Potter Robert Deane: An Intimate Approach
Potter Robert Deane: An Intimate Approach
While all artists have a personal relationship with the materials of their craft, potters share a special bond with clay that spawns a visceral connection to the earth. Southwestern Pennsylvania Potter Robert Deane brings this intimate dynamic to his work – in the clay he digs and refines, in the collaborative projects he undertakes, and especially in the philosophy of his teaching practices. This Media, PA artist teaches adults and children at the Wallingford Art Center outside of Philadelphia.
Deane earned a B.A. in Art at Bloomsburg University in 1988 and returned home to Southeast PA where he took classes at Wallingford and began to develop his work. He joined the Potter’s Guild and showed his work in the semi-annual exhibitions. He soon was teaching children’s classes at Wallingford and in 1991, he became the live-in caregiver at the art center. “It allowed me to develop an intimate relationship there,” Deane explains. “There was no commute to take up my time; I was paid just to be there, which was perfect. It gave me the time and resources to work, along with a small livable income.” By 2000, he was teaching both children and adults.
Deane’s teaching philosophy is unique and carefully crafted. “I try to put myself in the place of the student and ask what I would want in a teacher,” he explains. “If I were 9 years old, or 12 years old, what would I want? What was I like at that age? Maybe I would have liked to watch, maybe share a creative moment. This could be very different from what I would want if I were an adult.” Deane says that when he was learning to throw, he wanted a hands-on experience with his instructor. This one-on-one approach is part of his method today. “I work for a full hour each week with each new student,” he says. “There are so many subtle things you can pick up on with this level of attention. Even in glazing, I like to work one-on-one, showing the variations of the thickness of application, the use of tongs, the combination of glazes, and the necessary quantity of wax, for example.” He engages the adults in critique, pulling the most interesting pieces from the twice-weekly kiln firings for class discussion.
Deane began digging local clay near his home and near the art center many years ago. He was inspired by Mimi Obstler's Out of the Earth, Into the Fire, which he read in the late 1990s. He began to acquire the equipment needed – a pug mill, 30-gallon drums, stainless steel mesh – and started to “understand what the clay needed me to give it.” He dilutes the clay with water and sifts the larger stones and twigs before he adds leftover clay from the art center. “We have these large slop buckets for tool washing. It’s a mix of every clay body we use,” he explains. Once the clay is mixed, he makes a test “finger,” which he fires to cone 10. “It tells me how I need to cut it for melting temperature, plasticity, and content,” he says. “Every clay is beautiful and waiting to shine.”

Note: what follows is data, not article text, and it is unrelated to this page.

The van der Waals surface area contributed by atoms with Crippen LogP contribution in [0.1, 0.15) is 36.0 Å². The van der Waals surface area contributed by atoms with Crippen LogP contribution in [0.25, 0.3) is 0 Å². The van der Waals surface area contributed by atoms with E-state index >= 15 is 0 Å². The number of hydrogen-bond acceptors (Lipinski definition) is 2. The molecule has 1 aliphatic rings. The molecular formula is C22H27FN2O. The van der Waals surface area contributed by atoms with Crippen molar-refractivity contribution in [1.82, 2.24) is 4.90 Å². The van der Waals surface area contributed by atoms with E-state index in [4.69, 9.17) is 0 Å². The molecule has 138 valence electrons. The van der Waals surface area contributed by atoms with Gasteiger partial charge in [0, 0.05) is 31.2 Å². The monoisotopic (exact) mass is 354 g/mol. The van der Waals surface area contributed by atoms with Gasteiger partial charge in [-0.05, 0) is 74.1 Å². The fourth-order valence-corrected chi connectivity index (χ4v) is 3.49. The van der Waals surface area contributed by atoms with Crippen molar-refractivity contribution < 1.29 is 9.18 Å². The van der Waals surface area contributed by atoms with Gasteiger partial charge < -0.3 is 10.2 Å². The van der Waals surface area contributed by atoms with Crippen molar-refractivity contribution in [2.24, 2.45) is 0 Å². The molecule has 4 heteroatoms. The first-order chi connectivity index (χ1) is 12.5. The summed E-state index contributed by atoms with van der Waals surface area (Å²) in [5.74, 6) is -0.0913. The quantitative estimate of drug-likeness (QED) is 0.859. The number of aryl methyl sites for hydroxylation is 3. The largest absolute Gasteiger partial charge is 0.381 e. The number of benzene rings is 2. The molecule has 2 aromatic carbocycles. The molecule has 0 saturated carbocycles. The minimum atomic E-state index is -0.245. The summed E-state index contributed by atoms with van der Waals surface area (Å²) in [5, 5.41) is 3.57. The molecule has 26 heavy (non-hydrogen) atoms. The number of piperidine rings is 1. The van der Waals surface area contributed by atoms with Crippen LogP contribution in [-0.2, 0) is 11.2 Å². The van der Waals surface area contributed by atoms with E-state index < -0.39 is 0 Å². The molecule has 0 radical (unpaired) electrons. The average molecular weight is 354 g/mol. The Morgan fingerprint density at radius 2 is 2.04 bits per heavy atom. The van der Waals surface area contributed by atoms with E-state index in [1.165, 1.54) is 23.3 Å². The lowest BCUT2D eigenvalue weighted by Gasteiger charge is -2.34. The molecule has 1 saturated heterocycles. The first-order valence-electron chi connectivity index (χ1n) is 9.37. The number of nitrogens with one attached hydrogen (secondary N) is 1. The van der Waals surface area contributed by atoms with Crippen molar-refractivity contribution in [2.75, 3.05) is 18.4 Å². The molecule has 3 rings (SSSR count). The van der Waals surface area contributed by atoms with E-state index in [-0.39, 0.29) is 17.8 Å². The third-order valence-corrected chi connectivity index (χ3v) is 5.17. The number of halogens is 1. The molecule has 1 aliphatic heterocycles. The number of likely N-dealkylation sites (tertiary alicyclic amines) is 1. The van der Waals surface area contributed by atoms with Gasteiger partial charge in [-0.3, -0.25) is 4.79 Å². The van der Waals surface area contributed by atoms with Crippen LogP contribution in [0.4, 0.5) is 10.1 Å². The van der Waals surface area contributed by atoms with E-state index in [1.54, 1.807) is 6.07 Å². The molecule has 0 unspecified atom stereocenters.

Deane’s work with children is entwined with his development of clay bodies from local creek clay. He says that he was always in the creek as a child and applies this self-understanding to his current young students. He takes his students outside – for a walk to the pond, to catch frogs and worms, to slop in the mud. “A child might be a little shy or reluctant, but a week later, that will be a memory that will not be forgotten,” he says. He admits to eating seven or eight worms every class semester. He always has a group of boys who love to dig, to find the clay under the top 18 inches of soil. He finds that these are the students who have a hard time sitting still and working in a chair but are able to do so more readily after the outdoor foray.
The relationship that he builds with his young students bear fruit in collaborative work. With his colleague Drew Arate, Deane has led children in creating several installations on the art center property. A group made tiled chairs and a table that was placed under a large evergreen, creating an outdoor classroom/workplace. Another project established a community of mini castles. Later, a large castle constructed of clay tubes was added, to serve as the town center. The most recent project is an installation of “brain balls,” balls of clay no larger than golf balls that are mosaiced on a 7x10 foot cinderblock triangular stanchion. Each of these projects continues to evolve. Many of the child artists return to the center’s summer camp every year and have worked on them over time.
Deane says, “Art doesn’t have a beginning or an ending. There are always new possibilities.” The children gather at the sites and share stories about their “worm-opolis,” where millipedes and rollie-pollie bugs go about their days. New items are added; the arrangement is altered. “This world,” Deane says, “has been birthed through our hands into something beautiful and tactile.” Certainly, Deane, in his decades-long connection to clay, has birthed something beautiful and life-changing for his students.